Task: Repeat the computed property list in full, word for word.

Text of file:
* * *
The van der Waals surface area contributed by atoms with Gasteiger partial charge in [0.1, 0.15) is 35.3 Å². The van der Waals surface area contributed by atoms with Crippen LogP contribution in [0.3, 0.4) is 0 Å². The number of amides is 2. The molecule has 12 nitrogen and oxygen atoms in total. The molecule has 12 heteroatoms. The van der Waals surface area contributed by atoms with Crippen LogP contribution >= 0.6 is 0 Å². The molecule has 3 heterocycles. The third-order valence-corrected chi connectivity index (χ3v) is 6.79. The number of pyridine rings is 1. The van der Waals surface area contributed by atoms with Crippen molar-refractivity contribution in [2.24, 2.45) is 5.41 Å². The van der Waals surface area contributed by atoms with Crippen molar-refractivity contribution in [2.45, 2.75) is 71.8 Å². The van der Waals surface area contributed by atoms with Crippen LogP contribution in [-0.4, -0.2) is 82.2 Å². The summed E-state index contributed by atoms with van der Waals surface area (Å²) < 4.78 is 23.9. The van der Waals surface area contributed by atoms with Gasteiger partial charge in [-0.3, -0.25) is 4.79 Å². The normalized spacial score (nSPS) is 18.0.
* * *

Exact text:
The van der Waals surface area contributed by atoms with Gasteiger partial charge in [0.1, 0.15) is 35.3 Å². The van der Waals surface area contributed by atoms with Crippen LogP contribution in [0.3, 0.4) is 0 Å². The number of amides is 2. The molecule has 12 nitrogen and oxygen atoms in total. The molecule has 12 heteroatoms. The van der Waals surface area contributed by atoms with Crippen LogP contribution >= 0.6 is 0 Å². The molecule has 3 heterocycles. The third-order valence-corrected chi connectivity index (χ3v) is 6.79. The number of pyridine rings is 1. The van der Waals surface area contributed by atoms with Crippen molar-refractivity contribution in [2.24, 2.45) is 5.41 Å². The van der Waals surface area contributed by atoms with Crippen molar-refractivity contribution in [2.45, 2.75) is 71.8 Å². The van der Waals surface area contributed by atoms with Crippen LogP contribution in [-0.4, -0.2) is 82.2 Å². The summed E-state index contributed by atoms with van der Waals surface area (Å²) < 4.78 is 23.9. The van der Waals surface area contributed by atoms with Gasteiger partial charge in [-0.3, -0.25) is 4.79 Å². The normalized spacial score (nSPS) is 18.0.